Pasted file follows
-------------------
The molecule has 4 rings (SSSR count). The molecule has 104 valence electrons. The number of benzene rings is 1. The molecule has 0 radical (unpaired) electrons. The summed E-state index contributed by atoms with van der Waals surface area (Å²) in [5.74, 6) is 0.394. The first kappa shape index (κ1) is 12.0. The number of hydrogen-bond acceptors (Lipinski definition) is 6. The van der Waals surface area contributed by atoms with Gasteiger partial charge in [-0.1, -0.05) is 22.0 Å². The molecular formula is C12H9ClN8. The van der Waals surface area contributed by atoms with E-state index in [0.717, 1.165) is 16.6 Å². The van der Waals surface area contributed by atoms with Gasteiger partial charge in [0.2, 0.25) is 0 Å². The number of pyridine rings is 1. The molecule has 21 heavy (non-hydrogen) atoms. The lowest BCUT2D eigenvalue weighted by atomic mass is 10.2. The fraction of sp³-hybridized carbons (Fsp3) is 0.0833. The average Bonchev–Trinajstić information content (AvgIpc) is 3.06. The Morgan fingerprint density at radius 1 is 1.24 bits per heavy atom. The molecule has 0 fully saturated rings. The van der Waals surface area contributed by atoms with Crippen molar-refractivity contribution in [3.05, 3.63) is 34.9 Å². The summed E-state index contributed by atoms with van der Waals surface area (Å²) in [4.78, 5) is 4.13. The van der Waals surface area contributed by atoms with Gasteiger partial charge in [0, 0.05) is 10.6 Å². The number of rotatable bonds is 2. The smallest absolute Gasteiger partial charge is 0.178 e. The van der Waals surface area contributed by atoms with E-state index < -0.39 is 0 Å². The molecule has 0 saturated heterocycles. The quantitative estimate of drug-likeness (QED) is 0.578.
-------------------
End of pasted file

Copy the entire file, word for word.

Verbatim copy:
The molecule has 4 rings (SSSR count). The molecule has 104 valence electrons. The number of benzene rings is 1. The molecule has 0 radical (unpaired) electrons. The summed E-state index contributed by atoms with van der Waals surface area (Å²) in [5.74, 6) is 0.394. The first kappa shape index (κ1) is 12.0. The number of hydrogen-bond acceptors (Lipinski definition) is 6. The van der Waals surface area contributed by atoms with Gasteiger partial charge in [-0.1, -0.05) is 22.0 Å². The molecular formula is C12H9ClN8. The van der Waals surface area contributed by atoms with E-state index in [0.717, 1.165) is 16.6 Å². The van der Waals surface area contributed by atoms with Gasteiger partial charge in [0.2, 0.25) is 0 Å². The number of pyridine rings is 1. The molecule has 21 heavy (non-hydrogen) atoms. The lowest BCUT2D eigenvalue weighted by atomic mass is 10.2. The fraction of sp³-hybridized carbons (Fsp3) is 0.0833. The average Bonchev–Trinajstić information content (AvgIpc) is 3.06. The Morgan fingerprint density at radius 1 is 1.24 bits per heavy atom. The molecule has 0 fully saturated rings. The van der Waals surface area contributed by atoms with Crippen molar-refractivity contribution in [3.05, 3.63) is 34.9 Å². The summed E-state index contributed by atoms with van der Waals surface area (Å²) in [4.78, 5) is 4.13. The van der Waals surface area contributed by atoms with Gasteiger partial charge in [0, 0.05) is 10.6 Å². The number of rotatable bonds is 2. The smallest absolute Gasteiger partial charge is 0.178 e. The van der Waals surface area contributed by atoms with E-state index < -0.39 is 0 Å². The molecule has 0 saturated heterocycles. The quantitative estimate of drug-likeness (QED) is 0.578.